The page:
Morrissey A-Z: "Hairdresser on Fire"

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Anonymous

Guest
Such a good song it's surprising it didn't end up on the original 'Viva Hate' album. I guess it's chirpy, upbeat tone didn't fit into the mood of the rest of the material?
 

Gregor Samsa

I straighten up, and my position is one of hope.
And the live lyric “I am depressed, but I’m remarkably dressed” is one of the best and wittiest of all time.
 
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Trans

Guest
This is one of the only songs that really makes me think of Johnny marr. They’ve got a hairdresser on guitar. Love the song as its hilarious. Might not have included it on the tampered with viva hate because it was already on the us version and then bona drag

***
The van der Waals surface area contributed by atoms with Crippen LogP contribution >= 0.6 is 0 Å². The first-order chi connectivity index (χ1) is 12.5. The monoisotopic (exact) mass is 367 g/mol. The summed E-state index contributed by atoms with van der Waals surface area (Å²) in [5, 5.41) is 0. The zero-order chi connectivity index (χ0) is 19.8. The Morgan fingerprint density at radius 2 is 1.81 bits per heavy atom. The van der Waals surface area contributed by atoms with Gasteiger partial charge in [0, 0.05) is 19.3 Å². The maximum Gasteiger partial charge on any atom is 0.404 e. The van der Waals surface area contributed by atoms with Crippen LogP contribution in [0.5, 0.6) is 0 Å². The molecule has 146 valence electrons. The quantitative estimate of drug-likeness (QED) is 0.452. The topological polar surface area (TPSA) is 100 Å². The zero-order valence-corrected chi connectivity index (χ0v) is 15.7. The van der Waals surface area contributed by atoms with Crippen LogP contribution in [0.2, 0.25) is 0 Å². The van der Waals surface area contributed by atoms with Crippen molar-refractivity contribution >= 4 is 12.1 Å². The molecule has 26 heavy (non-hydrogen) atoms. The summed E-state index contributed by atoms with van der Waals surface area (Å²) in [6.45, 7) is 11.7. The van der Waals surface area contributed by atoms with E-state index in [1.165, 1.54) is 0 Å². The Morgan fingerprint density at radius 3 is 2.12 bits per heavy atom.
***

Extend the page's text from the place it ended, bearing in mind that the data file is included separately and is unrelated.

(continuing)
So can you squeeze me
Into an empty page of your diary
And psychologically change me?
Change me, change

Again, from the period when Moz sang our lives and observed the very ordinary in an extraordinary way.

He still tries to do this on moments like 'What kind of people live in these houses' except that, that song is a turn of phrase fest where as he was living the experience personally in Hairdresser On Fire.

That's what changed with Moz. He's still singing his life but we can't relate as we once did because not many of us are embroiled in ongoing high court appeals or knock around Bahrain, Egypt, Ukraine as much as we did on the streets on Carlisle, Dublin, Dundee, Humberside.
 

CJM

Practising troublemaker
So can you squeeze me
Into an empty page of your diary
And psychologically change me?
Change me, change

Again, from the period when Moz sang our lives and observed the very ordinary in an extraordinary way.